Critical to that success today is the demographic opening NDN and a handful of other organizations helped identify a decade ago. If they can harness this emergent coalition in this and coming elections, the Democrats have discovered a young, growing and diverse coalition that could sustain them for many elections to come and will eventually also generate majorities in both Congresses. Remarkably, Democrats may be in the middle or even early stages of a very long run (see our 2007 magazine essay laying all this out, The 50 Year Strategy) and not at its end. 

Statement by SR on the Dems this week

Many commentators and journalists writing about American politics grew up in era when the Democratic Party, after generations in power, was coming apart, and the GOP and conservatism were ascendant.

We are now in a very different era of American politics. Today, the once proud party of Reagan that is coming apart, and that era of conservatism is coming to an end. It is the Democrats, and an evolving 21st century liberalism, that are ascendant now. And I think many who analyze politics for a living have been slow to adapt to how fundamentally things have changed over the past generation, and far too often use and speak of stereotypes and political and ideological constructs that history swept away long ago.

Consider:

-Democrats have won more votes in 5 of the last 6 elections, one of the most successful runs for the Presidential wing of an American political party in our history. If Democrats win this next election, this period will arguably the single greatest period of electoral dominance of an American political party in all of US history.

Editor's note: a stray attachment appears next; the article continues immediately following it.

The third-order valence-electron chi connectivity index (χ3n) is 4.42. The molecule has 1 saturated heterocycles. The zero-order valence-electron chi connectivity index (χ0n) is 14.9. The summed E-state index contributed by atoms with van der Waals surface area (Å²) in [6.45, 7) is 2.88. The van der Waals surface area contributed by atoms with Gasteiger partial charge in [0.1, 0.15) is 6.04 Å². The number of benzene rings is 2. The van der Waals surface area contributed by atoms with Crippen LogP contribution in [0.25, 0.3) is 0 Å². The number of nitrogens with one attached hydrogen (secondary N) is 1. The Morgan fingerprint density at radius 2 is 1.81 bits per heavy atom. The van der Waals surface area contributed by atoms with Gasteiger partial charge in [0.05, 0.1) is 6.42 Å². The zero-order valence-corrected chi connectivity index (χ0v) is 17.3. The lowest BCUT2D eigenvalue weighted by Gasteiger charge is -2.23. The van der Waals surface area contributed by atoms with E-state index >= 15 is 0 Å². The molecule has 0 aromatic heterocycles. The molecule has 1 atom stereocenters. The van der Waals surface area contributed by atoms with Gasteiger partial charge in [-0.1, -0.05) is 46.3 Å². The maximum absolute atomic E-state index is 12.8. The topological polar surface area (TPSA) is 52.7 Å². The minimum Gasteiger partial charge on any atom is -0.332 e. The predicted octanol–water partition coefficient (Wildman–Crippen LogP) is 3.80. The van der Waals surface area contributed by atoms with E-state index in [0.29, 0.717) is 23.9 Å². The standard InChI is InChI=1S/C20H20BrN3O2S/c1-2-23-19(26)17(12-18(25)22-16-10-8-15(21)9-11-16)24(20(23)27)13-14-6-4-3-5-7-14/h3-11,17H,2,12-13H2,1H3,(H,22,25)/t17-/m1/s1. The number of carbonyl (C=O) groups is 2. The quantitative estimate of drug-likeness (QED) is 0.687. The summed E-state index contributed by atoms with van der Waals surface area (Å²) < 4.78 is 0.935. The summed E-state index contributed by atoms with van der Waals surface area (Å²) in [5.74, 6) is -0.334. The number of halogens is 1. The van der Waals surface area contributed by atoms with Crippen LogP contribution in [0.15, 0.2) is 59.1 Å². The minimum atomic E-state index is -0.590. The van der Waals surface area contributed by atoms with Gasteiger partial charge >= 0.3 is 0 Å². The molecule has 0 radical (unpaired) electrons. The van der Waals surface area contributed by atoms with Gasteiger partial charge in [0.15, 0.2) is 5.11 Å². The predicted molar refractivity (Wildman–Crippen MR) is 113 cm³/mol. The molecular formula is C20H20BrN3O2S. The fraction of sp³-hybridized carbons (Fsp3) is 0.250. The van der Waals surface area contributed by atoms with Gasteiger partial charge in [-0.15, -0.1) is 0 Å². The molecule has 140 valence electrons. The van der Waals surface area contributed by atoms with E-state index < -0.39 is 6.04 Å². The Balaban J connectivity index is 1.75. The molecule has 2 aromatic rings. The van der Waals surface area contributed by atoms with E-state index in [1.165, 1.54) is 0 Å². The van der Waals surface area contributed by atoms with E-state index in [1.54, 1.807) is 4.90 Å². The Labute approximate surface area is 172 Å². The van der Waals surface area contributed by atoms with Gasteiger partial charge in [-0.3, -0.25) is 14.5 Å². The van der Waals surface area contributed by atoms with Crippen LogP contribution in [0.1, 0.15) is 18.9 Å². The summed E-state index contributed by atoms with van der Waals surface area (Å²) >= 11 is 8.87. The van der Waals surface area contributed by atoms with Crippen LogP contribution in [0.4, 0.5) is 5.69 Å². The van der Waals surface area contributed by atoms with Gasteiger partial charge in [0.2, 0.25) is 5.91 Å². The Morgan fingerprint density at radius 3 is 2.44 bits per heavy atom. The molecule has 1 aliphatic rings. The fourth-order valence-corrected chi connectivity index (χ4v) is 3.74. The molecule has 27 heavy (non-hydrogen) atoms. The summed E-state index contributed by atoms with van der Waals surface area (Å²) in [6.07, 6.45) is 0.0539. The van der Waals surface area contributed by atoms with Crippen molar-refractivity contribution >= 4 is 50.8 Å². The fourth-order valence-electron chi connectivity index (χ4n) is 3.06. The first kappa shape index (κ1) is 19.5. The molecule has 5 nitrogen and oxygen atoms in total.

-Since the end of the Cold War, when the whole world changed, Democrats have governed successfully, twice producing Administrations that have brought us growth, rising wages, lower annual deficits and soaring stock markets. The GOP have twice brought us recessions, job loss and higher annual deficits. The Bush recession was among the deepest and most destructive in all of American history, and almost caused a global financial collapse. One can also argue that the Iraq War was as damaging to American interests as the Great Recession. In recent years the Rs have been far more a wrecking ball than a constructive force in American life.

What this has left us with us is a Democratic Party that has evolved/renewed itself from one in decline to one that is now a mature, successful governing party with a remarkable set of experienced and popular leaders. The Republican Party doesn’t have a single major party figure with net positive ratings, and can’t really claim any recent governing successes. The contrast is stark.

I believe that political analysts with a few more years on them have been slow to recognize how much politics and the two parties have changed since the halcyon Reagan days. The “meta” story of these two Conventions has been the contrast of an ascendant, modern, reformed and successful Democratic Party and a Republican Party and conservative movement clearly coming to the end of what was once a very good run. It is indeed a new era of US politics, one very different from the strong Reagan/weak Carter Mondale frame that did so much to shape a generation of analysts and commentators.